Sherman says she’s never heard discussions at the executive leadership level in which the elimination of branches was suggested during her 28-year career at a number of financial institutions across Washington state.
“The conversations were mostly about consolidation,” she says. “Internally, most financial institutions realize that you cannot replace the face-to-face experience with the member. That is how we build the trust and the relationship.”
At the branches, Sherman says it’s not uncommon for customers to enter and just want to have someone to talk with about their money.
“People’s finances are so personal to them,” she says.
Sherman says the financial sector has had to adapt to the changing trends in customer behaviors. Where once branches were designed in large part to enhance employee efficiency, now they’re built with extra features specifically to serve the evolving desires and needs of customers.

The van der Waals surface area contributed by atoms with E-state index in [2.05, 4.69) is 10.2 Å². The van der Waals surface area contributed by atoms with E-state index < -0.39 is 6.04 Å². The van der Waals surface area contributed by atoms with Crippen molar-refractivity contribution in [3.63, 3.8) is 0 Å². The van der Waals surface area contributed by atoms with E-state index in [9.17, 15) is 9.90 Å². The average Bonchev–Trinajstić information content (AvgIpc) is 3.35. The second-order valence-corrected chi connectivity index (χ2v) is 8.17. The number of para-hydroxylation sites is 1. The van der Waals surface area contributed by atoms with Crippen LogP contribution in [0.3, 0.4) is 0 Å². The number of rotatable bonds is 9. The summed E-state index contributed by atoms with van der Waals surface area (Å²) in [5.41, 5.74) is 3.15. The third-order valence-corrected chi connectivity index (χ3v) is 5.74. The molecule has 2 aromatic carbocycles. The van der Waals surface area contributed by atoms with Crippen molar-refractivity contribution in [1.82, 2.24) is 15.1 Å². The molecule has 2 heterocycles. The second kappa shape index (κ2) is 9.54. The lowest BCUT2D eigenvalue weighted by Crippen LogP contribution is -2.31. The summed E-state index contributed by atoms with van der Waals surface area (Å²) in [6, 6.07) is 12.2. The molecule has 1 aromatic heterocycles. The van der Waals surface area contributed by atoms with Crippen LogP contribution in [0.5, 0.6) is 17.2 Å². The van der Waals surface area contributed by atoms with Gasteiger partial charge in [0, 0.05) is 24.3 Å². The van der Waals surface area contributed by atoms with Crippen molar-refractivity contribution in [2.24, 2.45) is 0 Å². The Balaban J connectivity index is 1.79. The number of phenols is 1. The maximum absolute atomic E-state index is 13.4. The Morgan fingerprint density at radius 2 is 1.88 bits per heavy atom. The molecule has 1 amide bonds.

Sherman points to Numerica’s branch at 4909 E. Sprague, which was completed in 2015, as an example of that.
The 3,800-square-foot branch is an airy facility that has an oversized door that can open on warm days. For members with children, the branch also has designated space for the young ones to keep themselves occupied with electronic tablets.
Though not a bank or a credit union, Spokane-based Ten Capital Wealth Advisors LLC recently moved its offices to the newly redeveloped Wonder Building at 835 N. Post, from a second-floor suite in the Chase Financial Center, at 601 W. Main, downtown.
Ten Capital CEO and founder Tim Mitrovich says it was always his goal to operate a company that was more engaged with clients than what has been customary in the industry.
“We’ve always been a relational firm, and we think we’ve taken that to the next level,” Mitrovich says.
Ten Capital has a long-standing practice of offering in-person financial planning lunch-and-learns, which at the most could host a half-dozen clients in a boardroom. Its new working space now can seat in excess of three-dozen people, Mitrovich says.
“We wanted to look at our office in an entirely different way,” Mitrovich says. “We’re getting a lot of referrals right now, and our new clients are just blown away.”